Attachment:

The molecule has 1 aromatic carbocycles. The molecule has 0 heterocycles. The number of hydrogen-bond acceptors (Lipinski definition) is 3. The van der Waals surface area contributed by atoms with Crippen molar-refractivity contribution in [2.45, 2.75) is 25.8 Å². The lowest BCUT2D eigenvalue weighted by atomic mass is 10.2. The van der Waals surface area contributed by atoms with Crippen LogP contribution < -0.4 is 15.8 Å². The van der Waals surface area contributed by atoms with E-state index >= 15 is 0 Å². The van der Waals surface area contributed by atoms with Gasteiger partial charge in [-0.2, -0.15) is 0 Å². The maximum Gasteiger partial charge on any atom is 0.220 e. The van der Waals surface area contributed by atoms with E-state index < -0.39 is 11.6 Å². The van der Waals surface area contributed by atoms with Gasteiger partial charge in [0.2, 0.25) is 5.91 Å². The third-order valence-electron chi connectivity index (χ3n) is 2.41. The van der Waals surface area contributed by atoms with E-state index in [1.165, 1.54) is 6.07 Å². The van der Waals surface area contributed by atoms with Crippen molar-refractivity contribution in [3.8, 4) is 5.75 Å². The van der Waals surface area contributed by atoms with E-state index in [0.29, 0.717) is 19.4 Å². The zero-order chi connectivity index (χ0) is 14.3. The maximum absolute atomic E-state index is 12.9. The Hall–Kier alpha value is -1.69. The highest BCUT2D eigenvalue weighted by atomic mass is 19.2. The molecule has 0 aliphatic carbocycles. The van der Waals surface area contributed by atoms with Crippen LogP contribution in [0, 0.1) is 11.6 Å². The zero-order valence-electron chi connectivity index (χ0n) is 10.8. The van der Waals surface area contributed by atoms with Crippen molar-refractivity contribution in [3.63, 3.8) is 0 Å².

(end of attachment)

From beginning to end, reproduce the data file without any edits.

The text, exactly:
The molecule has 1 aromatic carbocycles. The molecule has 0 heterocycles. The number of hydrogen-bond acceptors (Lipinski definition) is 3. The van der Waals surface area contributed by atoms with Crippen molar-refractivity contribution in [2.45, 2.75) is 25.8 Å². The lowest BCUT2D eigenvalue weighted by atomic mass is 10.2. The van der Waals surface area contributed by atoms with Crippen LogP contribution < -0.4 is 15.8 Å². The van der Waals surface area contributed by atoms with E-state index >= 15 is 0 Å². The van der Waals surface area contributed by atoms with Gasteiger partial charge in [-0.2, -0.15) is 0 Å². The maximum Gasteiger partial charge on any atom is 0.220 e. The van der Waals surface area contributed by atoms with E-state index < -0.39 is 11.6 Å². The van der Waals surface area contributed by atoms with Gasteiger partial charge in [0.2, 0.25) is 5.91 Å². The third-order valence-electron chi connectivity index (χ3n) is 2.41. The van der Waals surface area contributed by atoms with E-state index in [1.165, 1.54) is 6.07 Å². The van der Waals surface area contributed by atoms with Crippen molar-refractivity contribution in [3.8, 4) is 5.75 Å². The van der Waals surface area contributed by atoms with E-state index in [0.29, 0.717) is 19.4 Å². The zero-order chi connectivity index (χ0) is 14.3. The maximum absolute atomic E-state index is 12.9. The Hall–Kier alpha value is -1.69. The highest BCUT2D eigenvalue weighted by atomic mass is 19.2. The molecule has 0 aliphatic carbocycles. The van der Waals surface area contributed by atoms with Crippen LogP contribution in [0, 0.1) is 11.6 Å². The zero-order valence-electron chi connectivity index (χ0n) is 10.8. The van der Waals surface area contributed by atoms with Crippen molar-refractivity contribution in [3.63, 3.8) is 0 Å².